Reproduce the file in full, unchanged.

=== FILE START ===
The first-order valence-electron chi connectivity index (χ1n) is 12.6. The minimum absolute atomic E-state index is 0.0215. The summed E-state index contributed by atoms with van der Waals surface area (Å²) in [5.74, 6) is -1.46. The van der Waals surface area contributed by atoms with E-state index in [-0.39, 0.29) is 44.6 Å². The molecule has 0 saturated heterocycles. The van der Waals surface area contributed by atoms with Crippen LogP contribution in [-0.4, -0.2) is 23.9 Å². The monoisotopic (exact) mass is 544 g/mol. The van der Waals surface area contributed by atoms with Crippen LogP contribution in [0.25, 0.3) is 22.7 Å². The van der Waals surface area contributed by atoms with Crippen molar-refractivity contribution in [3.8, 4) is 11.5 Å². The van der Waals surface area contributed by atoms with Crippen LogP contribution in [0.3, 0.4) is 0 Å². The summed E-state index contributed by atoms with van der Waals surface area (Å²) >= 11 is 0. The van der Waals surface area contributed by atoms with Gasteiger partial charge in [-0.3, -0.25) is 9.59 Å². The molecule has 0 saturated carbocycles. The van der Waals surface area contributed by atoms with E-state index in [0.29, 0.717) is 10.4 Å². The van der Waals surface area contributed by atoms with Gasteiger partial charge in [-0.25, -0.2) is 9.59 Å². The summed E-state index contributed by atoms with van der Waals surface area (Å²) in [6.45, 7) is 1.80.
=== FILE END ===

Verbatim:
The first-order valence-electron chi connectivity index (χ1n) is 12.6. The minimum absolute atomic E-state index is 0.0215. The summed E-state index contributed by atoms with van der Waals surface area (Å²) in [5.74, 6) is -1.46. The van der Waals surface area contributed by atoms with E-state index in [-0.39, 0.29) is 44.6 Å². The molecule has 0 saturated heterocycles. The van der Waals surface area contributed by atoms with Crippen LogP contribution in [-0.4, -0.2) is 23.9 Å². The monoisotopic (exact) mass is 544 g/mol. The van der Waals surface area contributed by atoms with Crippen LogP contribution in [0.25, 0.3) is 22.7 Å². The van der Waals surface area contributed by atoms with Crippen molar-refractivity contribution in [3.8, 4) is 11.5 Å². The van der Waals surface area contributed by atoms with Crippen LogP contribution in [0.3, 0.4) is 0 Å². The summed E-state index contributed by atoms with van der Waals surface area (Å²) >= 11 is 0. The van der Waals surface area contributed by atoms with Gasteiger partial charge in [-0.3, -0.25) is 9.59 Å². The molecule has 0 saturated carbocycles. The van der Waals surface area contributed by atoms with E-state index in [0.29, 0.717) is 10.4 Å². The van der Waals surface area contributed by atoms with Gasteiger partial charge in [-0.25, -0.2) is 9.59 Å². The summed E-state index contributed by atoms with van der Waals surface area (Å²) in [6.45, 7) is 1.80.